16. Flowers – ‘Do What You Want To, It’s What You Should Do’
Flowers debut album was produced by Bernard Butler who subtly finessed Flowers sound eschewing the “wall of sound” of their early demos for something more refined giving each song the space to live and breathe. It’s an album of beauty, insight, maturity and depth. Flowers make brevity a virtue with fourteen songs that rarely stray over the three-minute mark and yet adroitly manage to explicate the joy, the passion, the emotional anguish and heartache of being young.
15.Bird – ‘My Fear And Me’
Bird’s debut album was also their last under the Bird moniker and it certainly fulfilled their vast potential. It’s an album in which poetic lyrics are full of ominous portents and caliginous imagery which tell of dark lakes, of being tangled in seaweed, of coins placed on eyelids – this is literate Bronte-esque tinged Gothica in terms of style and content but certainly not ‘Goth’ by way of the fancy dress shop. Bird may well dwell in the shadows, and embrace the gift of darkness but perhaps ‘My Fear And Me’ is best summed up by this unattributed quote ‘I have found so much beauty in the dark, as I have found many horrors in the light.’ A hugely impressive haunting and compelling debut.
14.The Casket Girls – ‘True Love Kills The Fairy Tale’
The Casket Girls second album, the magical ‘True Love Kills The Fairytale’ released earlier in the year was an enthralling, beguiling collection of otherworldly electro goth-pop noir. It combined celestial hook laden girl group harmonies against a warped electronic backdrop of grinding beats squalling guitars and intricately layered synths.
It’s an album of light and shade, of fire and water; it’s the Shangri Las writing songs by candlelight assisted by a Ouija board whilst a serial killer rampages on the loose outside.
13. Field Mouse – ‘Hold Still Life’
‘Hold Still Life’ is a heart burstingly beautiful album with a real pop sensibility, one which is loud but always melodic and accessible. Tracks such as ‘A Place To Return To In A Dream’ and ‘Everyone But You’ meld MBV style dissonance with sparkling melodies whilst the sunny jangle pop of ‘Netsuke’ the majestic ‘Bright Lights’ and the bruised beauty and power of album closer ‘Water In The Valley ‘ demonstrate the bands ability to forge perfectly realised dreampop nuggets. Crucially Field Mouse never employ volume or effects as a device to disguise weak songs, because quite simply every song here is a winner.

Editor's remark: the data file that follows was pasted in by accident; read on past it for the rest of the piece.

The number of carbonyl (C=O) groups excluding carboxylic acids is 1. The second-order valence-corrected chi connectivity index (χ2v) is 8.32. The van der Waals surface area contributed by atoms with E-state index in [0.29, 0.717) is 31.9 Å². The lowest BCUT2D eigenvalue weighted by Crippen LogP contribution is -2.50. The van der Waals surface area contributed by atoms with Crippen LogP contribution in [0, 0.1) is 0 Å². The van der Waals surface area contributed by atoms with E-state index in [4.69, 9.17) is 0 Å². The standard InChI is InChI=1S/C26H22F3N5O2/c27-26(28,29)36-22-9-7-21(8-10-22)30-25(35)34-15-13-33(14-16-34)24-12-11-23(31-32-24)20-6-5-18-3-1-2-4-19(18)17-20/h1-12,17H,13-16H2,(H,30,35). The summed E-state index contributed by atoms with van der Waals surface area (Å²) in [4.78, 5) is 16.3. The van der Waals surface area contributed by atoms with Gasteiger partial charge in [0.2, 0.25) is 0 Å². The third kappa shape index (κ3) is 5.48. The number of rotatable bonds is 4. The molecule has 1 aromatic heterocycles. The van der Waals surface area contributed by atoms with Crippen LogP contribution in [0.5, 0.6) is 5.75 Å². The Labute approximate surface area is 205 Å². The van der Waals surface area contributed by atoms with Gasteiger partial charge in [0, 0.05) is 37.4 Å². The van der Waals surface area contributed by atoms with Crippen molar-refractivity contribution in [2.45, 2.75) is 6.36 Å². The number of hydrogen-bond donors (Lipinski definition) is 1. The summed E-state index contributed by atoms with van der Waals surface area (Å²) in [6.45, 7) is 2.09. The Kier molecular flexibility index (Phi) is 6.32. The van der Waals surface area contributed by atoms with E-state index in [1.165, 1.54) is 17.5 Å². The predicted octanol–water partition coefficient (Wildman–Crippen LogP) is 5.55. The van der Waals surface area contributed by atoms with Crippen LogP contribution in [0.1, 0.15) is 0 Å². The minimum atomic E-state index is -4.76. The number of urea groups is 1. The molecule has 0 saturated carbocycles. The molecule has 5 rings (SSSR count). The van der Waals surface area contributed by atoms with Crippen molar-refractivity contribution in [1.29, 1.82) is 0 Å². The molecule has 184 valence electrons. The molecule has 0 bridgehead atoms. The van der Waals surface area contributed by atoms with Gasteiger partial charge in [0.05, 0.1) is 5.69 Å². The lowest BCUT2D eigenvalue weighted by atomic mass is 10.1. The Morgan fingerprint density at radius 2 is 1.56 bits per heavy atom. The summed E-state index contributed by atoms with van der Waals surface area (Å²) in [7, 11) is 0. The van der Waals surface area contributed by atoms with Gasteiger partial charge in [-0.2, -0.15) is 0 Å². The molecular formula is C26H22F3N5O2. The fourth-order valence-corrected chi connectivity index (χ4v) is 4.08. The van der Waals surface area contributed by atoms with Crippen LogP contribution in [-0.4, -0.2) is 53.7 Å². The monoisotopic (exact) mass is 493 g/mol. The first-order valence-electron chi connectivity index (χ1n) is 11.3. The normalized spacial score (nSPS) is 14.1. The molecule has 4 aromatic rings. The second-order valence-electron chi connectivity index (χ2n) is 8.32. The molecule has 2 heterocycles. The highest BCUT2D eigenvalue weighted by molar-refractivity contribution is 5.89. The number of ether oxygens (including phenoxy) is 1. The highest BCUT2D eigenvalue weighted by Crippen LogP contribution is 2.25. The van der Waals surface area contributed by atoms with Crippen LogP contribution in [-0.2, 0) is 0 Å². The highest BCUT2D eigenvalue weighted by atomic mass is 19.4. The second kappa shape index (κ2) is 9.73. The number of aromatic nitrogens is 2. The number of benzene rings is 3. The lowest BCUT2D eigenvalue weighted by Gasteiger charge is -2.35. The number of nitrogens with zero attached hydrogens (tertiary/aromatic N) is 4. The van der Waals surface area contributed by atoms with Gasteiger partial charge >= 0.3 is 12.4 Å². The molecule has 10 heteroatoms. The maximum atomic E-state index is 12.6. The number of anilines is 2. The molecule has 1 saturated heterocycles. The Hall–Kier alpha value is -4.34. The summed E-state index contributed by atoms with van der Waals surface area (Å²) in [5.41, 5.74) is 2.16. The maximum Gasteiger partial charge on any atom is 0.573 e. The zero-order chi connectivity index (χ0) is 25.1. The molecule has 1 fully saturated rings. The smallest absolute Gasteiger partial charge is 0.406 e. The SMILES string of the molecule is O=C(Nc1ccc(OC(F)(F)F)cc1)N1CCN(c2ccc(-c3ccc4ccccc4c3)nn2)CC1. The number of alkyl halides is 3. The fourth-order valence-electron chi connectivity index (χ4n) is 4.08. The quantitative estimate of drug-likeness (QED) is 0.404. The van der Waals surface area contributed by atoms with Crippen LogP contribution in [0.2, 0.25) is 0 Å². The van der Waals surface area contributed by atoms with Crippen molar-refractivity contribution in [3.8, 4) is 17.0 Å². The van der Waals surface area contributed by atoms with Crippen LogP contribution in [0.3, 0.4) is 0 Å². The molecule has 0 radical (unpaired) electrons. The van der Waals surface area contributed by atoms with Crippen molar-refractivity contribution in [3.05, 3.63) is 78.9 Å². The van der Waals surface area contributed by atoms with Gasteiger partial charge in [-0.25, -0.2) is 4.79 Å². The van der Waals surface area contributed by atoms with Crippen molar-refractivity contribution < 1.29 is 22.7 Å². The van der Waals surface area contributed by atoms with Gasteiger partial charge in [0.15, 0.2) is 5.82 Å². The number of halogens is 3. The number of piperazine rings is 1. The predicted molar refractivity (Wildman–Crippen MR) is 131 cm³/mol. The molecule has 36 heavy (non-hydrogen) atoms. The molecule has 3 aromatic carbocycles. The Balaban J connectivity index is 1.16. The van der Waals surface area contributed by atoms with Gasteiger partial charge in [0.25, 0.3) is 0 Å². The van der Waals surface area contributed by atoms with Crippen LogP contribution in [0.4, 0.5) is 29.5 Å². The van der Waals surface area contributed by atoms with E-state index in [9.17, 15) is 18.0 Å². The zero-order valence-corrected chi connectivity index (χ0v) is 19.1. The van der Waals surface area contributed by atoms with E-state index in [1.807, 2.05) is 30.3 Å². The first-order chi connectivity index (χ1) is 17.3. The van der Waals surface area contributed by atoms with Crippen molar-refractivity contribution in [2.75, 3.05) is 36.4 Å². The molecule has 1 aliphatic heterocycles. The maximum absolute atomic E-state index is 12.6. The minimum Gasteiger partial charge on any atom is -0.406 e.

12. Howling Bells – ‘Heartstrings’
Heartstrings’ is as good as anything that’s gone before (and yes, we include their amazing debut.) Admittedly, there are some who may see this as “a return,” but for us Howling Bells never went away. We’re just grateful that after ten years together, the mechanisms of the music industry and fickleness of the critics hasn’t eroded their enthusiasm – ‘Heartstrings’ is proof positive that Howling Bells remain as passionate and driven to make music together as they’ve ever been. And given the ‘churn rate’ whereby bands are lauded as the best thing since sliced bread before quickly being written off as ‘toast’ by all strands of the media, this is a huge achievement in itself. Long may they continue to chime
11.Half Man Half Biscuit – ‘Urge For Offal’
It would be a bit odd for us to review this album, given we’ve been friends with HMHB’s singer and songwriter since childhood. So we won’t, we will say that any album which contains a refrain such as ‘Midge Ure Looks like a milk thief ‘ is always gonna be worthy of your time. One thing is for sure, the older the Biscuits get, the more sense they make.. is it their best album? Well we aren’t sure about that, but if you merged it with their most recent albums ‘Achtung Bono’ ‘CSI Ambleside’ and ’90 Bisodol (Crimond)‘ you’d probably have the best album in the world ever (apart from ‘Psychocandy’ obviously )